I have two pupils who are around 10 and are slow learners at the moment. Neither started with me and both arrived with all the letter names written in on their pieces -- which always rings alarm bells for me as I take it as a sign that the previous teacher was running out of ideas about how to move forward. Usually this means the pupil has serious problems rather than that the previous teacher did not know what they were doing!
If there are any magic solutions for slow learners I have not found them yet, but things I try to do include:
- getting the parent on board as quickly as possible to help with flashcards, sit with the child while they practise, attend (and pay attention in) lessons, and in one case I have suggested the parent should also have a few lessons on note-reading
- trying to build the child's confidence by teaching in very small steps which are then practised in the lesson, praising all progress and keeping the atmosphee light when they struggle
- keeping all signs of tension and puzzlement out of my own behaviour, eg deliberately lowering the pitch of my voice if I can feel myself getting frustrated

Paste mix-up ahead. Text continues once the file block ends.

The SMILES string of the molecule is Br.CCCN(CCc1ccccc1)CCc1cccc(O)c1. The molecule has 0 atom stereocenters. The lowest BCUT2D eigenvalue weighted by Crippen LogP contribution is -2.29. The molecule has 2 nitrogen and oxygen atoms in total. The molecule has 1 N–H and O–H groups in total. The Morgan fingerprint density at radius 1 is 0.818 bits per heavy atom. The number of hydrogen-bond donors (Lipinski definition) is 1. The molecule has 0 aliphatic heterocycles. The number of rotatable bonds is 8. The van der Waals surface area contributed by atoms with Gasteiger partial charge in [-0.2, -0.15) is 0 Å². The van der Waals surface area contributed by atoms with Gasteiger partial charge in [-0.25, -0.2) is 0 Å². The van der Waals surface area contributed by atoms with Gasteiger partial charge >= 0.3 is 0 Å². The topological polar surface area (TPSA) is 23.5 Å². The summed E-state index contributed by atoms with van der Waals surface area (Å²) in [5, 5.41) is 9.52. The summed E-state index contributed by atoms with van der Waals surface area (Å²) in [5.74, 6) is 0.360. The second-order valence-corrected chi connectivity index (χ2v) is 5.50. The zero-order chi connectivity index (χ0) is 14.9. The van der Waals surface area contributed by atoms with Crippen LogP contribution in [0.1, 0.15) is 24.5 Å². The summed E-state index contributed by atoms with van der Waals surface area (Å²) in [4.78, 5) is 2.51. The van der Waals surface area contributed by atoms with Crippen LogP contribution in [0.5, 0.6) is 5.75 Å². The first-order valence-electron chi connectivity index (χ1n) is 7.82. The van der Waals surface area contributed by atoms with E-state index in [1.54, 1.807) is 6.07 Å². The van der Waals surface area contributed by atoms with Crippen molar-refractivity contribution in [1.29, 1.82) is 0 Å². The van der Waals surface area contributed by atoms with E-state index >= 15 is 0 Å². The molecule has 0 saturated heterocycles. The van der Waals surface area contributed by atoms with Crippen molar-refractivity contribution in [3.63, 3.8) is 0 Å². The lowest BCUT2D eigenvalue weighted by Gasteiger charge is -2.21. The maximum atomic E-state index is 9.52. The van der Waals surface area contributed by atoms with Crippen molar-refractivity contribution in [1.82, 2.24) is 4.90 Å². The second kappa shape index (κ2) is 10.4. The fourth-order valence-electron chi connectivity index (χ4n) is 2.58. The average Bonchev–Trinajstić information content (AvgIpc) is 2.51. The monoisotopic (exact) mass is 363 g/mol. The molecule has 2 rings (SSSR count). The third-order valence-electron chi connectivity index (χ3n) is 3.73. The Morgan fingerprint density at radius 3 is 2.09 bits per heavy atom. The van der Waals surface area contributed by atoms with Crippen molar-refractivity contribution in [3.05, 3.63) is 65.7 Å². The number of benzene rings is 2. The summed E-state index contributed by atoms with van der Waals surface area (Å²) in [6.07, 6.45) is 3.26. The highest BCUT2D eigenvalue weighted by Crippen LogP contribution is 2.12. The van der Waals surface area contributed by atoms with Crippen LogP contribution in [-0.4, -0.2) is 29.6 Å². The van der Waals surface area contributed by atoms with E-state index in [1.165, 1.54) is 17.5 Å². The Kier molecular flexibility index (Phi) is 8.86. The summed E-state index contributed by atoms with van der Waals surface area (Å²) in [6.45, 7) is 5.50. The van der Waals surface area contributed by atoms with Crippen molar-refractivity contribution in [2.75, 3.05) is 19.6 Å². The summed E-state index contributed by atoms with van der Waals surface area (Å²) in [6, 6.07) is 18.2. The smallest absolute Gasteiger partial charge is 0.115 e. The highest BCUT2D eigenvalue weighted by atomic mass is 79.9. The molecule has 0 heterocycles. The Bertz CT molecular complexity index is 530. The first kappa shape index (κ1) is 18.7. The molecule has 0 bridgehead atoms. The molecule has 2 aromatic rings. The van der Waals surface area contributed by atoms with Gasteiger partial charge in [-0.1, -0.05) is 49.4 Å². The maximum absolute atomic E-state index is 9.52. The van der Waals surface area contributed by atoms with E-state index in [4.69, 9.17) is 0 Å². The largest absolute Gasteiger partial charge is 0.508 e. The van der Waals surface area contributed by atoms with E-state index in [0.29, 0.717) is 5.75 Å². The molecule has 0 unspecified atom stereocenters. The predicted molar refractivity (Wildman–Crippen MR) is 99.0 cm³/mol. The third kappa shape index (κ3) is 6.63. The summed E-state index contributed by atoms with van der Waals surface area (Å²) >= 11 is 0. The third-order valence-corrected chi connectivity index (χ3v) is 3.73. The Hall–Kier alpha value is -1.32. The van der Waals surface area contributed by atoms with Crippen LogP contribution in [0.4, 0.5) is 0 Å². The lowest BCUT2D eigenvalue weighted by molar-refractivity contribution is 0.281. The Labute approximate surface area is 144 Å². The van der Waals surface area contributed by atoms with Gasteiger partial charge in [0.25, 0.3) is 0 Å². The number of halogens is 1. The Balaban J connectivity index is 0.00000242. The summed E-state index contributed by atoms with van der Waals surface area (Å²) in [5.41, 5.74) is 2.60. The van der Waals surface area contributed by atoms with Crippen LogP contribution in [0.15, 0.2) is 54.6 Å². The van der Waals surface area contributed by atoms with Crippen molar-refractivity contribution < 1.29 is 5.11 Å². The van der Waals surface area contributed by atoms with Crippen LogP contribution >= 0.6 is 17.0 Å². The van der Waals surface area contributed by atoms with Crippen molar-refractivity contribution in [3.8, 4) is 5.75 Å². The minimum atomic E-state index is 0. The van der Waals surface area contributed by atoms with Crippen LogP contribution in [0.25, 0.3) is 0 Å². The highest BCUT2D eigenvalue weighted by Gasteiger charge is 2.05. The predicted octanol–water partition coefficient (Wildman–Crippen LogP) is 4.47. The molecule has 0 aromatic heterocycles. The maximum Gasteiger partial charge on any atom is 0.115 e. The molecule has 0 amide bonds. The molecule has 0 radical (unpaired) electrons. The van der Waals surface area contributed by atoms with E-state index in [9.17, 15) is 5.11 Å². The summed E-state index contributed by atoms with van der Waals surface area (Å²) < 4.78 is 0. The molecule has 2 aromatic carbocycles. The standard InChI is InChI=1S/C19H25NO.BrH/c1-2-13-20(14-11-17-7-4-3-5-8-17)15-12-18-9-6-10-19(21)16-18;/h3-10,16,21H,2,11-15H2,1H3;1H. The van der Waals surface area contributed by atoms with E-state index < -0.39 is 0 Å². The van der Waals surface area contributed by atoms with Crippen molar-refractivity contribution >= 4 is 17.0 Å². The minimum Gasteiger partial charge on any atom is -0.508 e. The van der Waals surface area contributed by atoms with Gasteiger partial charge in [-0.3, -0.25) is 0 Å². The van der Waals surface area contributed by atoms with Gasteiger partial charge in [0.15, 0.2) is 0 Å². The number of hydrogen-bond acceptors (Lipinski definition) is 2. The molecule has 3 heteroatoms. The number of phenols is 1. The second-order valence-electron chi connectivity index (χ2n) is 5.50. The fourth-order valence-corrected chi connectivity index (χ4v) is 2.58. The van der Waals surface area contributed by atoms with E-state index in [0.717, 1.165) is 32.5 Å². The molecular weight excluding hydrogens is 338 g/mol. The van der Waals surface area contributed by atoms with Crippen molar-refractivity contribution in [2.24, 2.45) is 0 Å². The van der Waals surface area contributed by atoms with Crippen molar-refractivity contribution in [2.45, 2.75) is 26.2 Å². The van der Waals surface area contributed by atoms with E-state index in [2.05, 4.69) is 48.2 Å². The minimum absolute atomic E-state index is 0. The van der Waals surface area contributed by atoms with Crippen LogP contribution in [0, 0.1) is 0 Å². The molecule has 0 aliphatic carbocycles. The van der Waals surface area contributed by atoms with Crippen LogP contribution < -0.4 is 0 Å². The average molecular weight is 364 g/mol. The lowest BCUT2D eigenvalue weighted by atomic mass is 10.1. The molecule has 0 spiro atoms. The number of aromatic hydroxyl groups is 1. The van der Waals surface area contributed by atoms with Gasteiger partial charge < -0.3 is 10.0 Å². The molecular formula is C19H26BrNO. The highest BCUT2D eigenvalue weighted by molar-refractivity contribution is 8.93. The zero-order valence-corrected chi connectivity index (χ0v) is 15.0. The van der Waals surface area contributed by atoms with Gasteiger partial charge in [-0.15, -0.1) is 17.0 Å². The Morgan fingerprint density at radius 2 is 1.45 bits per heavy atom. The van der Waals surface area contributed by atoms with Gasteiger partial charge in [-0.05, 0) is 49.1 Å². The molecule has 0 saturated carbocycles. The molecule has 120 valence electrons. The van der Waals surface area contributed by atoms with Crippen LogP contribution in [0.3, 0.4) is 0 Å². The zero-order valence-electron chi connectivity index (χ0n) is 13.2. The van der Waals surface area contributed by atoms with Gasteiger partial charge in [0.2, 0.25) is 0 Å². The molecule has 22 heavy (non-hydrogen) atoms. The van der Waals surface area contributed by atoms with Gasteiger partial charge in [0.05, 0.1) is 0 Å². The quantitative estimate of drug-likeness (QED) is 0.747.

- giving the pupil some control by letting them choose between activities.
I like to use games and puzzles in beginner lessons and two I find very useful for getting an insight into how the child is thinking can be found on the Susan Paradis web-site. One is a set of cards which have to be sorted into Right / Left hand and finger numbers. The way the child sets about this task can be illuminating as can the other which is a little jigsaw puzzle of a keyboard, requiring some spatial reasoning to put together. Both of my current slow learners were unable to put this together without help.
There is also the question of whether the child really wants to learn. One of mine clearly did from the start as I could see she was making valiant efforts to work out her notes. The other apparently didn't as she was very reluctant to come into the room or approach the piano to start with. However, with a little persistence and help from the parent and a lot of game-playing this has been turned around -- in her case the reluctance was caused by panic and lack of confidence. She is now making progress and enjoying playing.
I have mentioned in posts before that I have a long-term pupil with Downs. She eventually managed to pass Grade 3 piano and can read a music score quite well although I do have to keep on her case all the time to ensure she does not get lazy. This gives me confidence that if you are very, very patient, go very slowly indeed and have the pupil's cooperation they will be able to make music at some level eventually. The pay-off for me is that I have learned more about teaching from the pupils who puzzle me that from the quick learners.